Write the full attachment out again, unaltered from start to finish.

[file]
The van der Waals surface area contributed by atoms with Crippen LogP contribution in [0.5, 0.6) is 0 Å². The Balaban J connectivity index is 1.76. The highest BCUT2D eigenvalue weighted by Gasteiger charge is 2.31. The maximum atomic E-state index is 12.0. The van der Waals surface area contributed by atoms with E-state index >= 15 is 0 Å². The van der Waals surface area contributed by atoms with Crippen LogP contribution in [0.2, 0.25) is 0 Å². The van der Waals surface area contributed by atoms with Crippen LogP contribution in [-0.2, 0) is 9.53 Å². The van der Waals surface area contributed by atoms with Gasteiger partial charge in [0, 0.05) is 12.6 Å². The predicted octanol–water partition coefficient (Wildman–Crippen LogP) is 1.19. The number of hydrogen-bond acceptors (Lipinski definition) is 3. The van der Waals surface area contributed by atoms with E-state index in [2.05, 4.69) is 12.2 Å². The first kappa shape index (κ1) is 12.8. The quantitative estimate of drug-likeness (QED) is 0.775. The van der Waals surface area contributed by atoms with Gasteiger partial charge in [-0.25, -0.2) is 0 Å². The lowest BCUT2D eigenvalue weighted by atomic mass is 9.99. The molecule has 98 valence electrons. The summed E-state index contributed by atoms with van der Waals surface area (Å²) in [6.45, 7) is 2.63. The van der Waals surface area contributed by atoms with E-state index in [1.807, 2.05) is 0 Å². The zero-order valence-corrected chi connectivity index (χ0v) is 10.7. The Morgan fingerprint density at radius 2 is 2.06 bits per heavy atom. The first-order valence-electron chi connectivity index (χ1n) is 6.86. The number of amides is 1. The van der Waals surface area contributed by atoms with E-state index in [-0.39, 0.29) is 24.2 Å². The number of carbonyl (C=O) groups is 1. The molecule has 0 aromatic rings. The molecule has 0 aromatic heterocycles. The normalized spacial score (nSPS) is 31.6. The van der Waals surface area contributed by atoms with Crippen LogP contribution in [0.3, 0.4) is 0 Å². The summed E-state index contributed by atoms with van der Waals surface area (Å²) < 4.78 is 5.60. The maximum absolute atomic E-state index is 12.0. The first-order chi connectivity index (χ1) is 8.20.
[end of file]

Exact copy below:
The van der Waals surface area contributed by atoms with Crippen LogP contribution in [0.5, 0.6) is 0 Å². The Balaban J connectivity index is 1.76. The highest BCUT2D eigenvalue weighted by Gasteiger charge is 2.31. The maximum atomic E-state index is 12.0. The van der Waals surface area contributed by atoms with E-state index >= 15 is 0 Å². The van der Waals surface area contributed by atoms with Crippen LogP contribution in [0.2, 0.25) is 0 Å². The van der Waals surface area contributed by atoms with Crippen LogP contribution in [-0.2, 0) is 9.53 Å². The van der Waals surface area contributed by atoms with Gasteiger partial charge in [0, 0.05) is 12.6 Å². The predicted octanol–water partition coefficient (Wildman–Crippen LogP) is 1.19. The number of hydrogen-bond acceptors (Lipinski definition) is 3. The van der Waals surface area contributed by atoms with E-state index in [2.05, 4.69) is 12.2 Å². The first kappa shape index (κ1) is 12.8. The quantitative estimate of drug-likeness (QED) is 0.775. The van der Waals surface area contributed by atoms with Gasteiger partial charge in [-0.25, -0.2) is 0 Å². The lowest BCUT2D eigenvalue weighted by atomic mass is 9.99. The molecule has 98 valence electrons. The summed E-state index contributed by atoms with van der Waals surface area (Å²) in [6.45, 7) is 2.63. The van der Waals surface area contributed by atoms with E-state index in [1.807, 2.05) is 0 Å². The zero-order valence-corrected chi connectivity index (χ0v) is 10.7. The Morgan fingerprint density at radius 2 is 2.06 bits per heavy atom. The first-order valence-electron chi connectivity index (χ1n) is 6.86. The number of amides is 1. The van der Waals surface area contributed by atoms with E-state index in [-0.39, 0.29) is 24.2 Å². The number of carbonyl (C=O) groups is 1. The molecule has 0 aromatic rings. The molecule has 0 aromatic heterocycles. The normalized spacial score (nSPS) is 31.6. The van der Waals surface area contributed by atoms with Crippen LogP contribution in [0.3, 0.4) is 0 Å². The summed E-state index contributed by atoms with van der Waals surface area (Å²) < 4.78 is 5.60. The maximum absolute atomic E-state index is 12.0. The first-order chi connectivity index (χ1) is 8.20.